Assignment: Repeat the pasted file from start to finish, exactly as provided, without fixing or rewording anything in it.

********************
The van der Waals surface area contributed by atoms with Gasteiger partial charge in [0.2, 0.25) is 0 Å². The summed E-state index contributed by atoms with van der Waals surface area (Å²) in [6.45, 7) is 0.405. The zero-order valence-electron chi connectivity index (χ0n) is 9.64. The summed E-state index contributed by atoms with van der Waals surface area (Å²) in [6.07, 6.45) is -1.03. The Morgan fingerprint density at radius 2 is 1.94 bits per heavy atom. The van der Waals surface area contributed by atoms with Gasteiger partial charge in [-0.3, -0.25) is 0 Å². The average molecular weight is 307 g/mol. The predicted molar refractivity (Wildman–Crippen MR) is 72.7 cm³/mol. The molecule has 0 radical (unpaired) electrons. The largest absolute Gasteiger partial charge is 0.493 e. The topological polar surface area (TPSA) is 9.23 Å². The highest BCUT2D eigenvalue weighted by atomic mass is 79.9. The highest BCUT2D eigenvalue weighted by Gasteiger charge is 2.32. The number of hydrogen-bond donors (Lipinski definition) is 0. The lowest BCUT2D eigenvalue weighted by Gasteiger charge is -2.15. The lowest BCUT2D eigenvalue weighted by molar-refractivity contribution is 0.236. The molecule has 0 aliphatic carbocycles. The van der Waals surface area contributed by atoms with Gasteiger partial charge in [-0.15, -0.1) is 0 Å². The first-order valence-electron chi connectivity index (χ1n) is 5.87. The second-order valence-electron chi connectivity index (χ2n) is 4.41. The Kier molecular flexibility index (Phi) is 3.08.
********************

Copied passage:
The van der Waals surface area contributed by atoms with Gasteiger partial charge in [0.2, 0.25) is 0 Å². The summed E-state index contributed by atoms with van der Waals surface area (Å²) in [6.45, 7) is 0.405. The zero-order valence-electron chi connectivity index (χ0n) is 9.64. The summed E-state index contributed by atoms with van der Waals surface area (Å²) in [6.07, 6.45) is -1.03. The Morgan fingerprint density at radius 2 is 1.94 bits per heavy atom. The van der Waals surface area contributed by atoms with Gasteiger partial charge in [-0.3, -0.25) is 0 Å². The average molecular weight is 307 g/mol. The predicted molar refractivity (Wildman–Crippen MR) is 72.7 cm³/mol. The molecule has 0 radical (unpaired) electrons. The largest absolute Gasteiger partial charge is 0.493 e. The topological polar surface area (TPSA) is 9.23 Å². The highest BCUT2D eigenvalue weighted by atomic mass is 79.9. The highest BCUT2D eigenvalue weighted by Gasteiger charge is 2.32. The number of hydrogen-bond donors (Lipinski definition) is 0. The lowest BCUT2D eigenvalue weighted by Gasteiger charge is -2.15. The lowest BCUT2D eigenvalue weighted by molar-refractivity contribution is 0.236. The molecule has 0 aliphatic carbocycles. The van der Waals surface area contributed by atoms with Gasteiger partial charge in [-0.15, -0.1) is 0 Å². The first-order valence-electron chi connectivity index (χ1n) is 5.87. The second-order valence-electron chi connectivity index (χ2n) is 4.41. The Kier molecular flexibility index (Phi) is 3.08.